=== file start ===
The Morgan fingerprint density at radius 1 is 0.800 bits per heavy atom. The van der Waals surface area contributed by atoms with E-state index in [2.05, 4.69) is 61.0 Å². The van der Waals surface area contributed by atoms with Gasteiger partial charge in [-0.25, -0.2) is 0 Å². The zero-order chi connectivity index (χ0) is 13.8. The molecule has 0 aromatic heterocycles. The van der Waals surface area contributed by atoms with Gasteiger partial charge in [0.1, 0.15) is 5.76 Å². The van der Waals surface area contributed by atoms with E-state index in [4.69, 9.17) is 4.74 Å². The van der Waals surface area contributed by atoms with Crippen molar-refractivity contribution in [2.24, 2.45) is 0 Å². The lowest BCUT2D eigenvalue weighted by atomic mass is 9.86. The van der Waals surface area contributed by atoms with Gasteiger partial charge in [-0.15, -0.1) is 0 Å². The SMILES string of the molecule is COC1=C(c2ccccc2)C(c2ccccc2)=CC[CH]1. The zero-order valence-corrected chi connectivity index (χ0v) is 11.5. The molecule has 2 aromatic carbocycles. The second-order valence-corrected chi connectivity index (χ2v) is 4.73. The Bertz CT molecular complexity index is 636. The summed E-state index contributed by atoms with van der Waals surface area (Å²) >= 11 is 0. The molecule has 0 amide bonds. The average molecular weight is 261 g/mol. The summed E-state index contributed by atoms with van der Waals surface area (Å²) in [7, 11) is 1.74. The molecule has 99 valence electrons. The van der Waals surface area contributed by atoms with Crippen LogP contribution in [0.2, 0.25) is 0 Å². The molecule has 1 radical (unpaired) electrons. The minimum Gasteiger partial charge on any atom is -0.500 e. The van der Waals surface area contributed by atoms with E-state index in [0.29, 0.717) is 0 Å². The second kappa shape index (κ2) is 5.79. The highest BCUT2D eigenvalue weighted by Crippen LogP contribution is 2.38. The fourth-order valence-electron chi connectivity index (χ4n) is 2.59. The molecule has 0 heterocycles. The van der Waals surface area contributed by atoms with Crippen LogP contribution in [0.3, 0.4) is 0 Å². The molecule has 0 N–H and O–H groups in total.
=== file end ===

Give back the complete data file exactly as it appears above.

The Morgan fingerprint density at radius 1 is 0.800 bits per heavy atom. The van der Waals surface area contributed by atoms with E-state index in [2.05, 4.69) is 61.0 Å². The van der Waals surface area contributed by atoms with Gasteiger partial charge in [-0.25, -0.2) is 0 Å². The zero-order chi connectivity index (χ0) is 13.8. The molecule has 0 aromatic heterocycles. The van der Waals surface area contributed by atoms with Gasteiger partial charge in [0.1, 0.15) is 5.76 Å². The van der Waals surface area contributed by atoms with E-state index in [4.69, 9.17) is 4.74 Å². The van der Waals surface area contributed by atoms with Crippen molar-refractivity contribution in [2.24, 2.45) is 0 Å². The lowest BCUT2D eigenvalue weighted by atomic mass is 9.86. The van der Waals surface area contributed by atoms with Gasteiger partial charge in [-0.15, -0.1) is 0 Å². The SMILES string of the molecule is COC1=C(c2ccccc2)C(c2ccccc2)=CC[CH]1. The zero-order valence-corrected chi connectivity index (χ0v) is 11.5. The molecule has 2 aromatic carbocycles. The second-order valence-corrected chi connectivity index (χ2v) is 4.73. The Bertz CT molecular complexity index is 636. The summed E-state index contributed by atoms with van der Waals surface area (Å²) >= 11 is 0. The molecule has 0 amide bonds. The average molecular weight is 261 g/mol. The summed E-state index contributed by atoms with van der Waals surface area (Å²) in [7, 11) is 1.74. The molecule has 99 valence electrons. The van der Waals surface area contributed by atoms with Crippen LogP contribution in [0.2, 0.25) is 0 Å². The molecule has 1 radical (unpaired) electrons. The minimum Gasteiger partial charge on any atom is -0.500 e. The van der Waals surface area contributed by atoms with E-state index in [0.29, 0.717) is 0 Å². The second kappa shape index (κ2) is 5.79. The highest BCUT2D eigenvalue weighted by Crippen LogP contribution is 2.38. The fourth-order valence-electron chi connectivity index (χ4n) is 2.59. The molecule has 0 heterocycles. The van der Waals surface area contributed by atoms with Crippen LogP contribution in [0.3, 0.4) is 0 Å². The molecule has 0 N–H and O–H groups in total.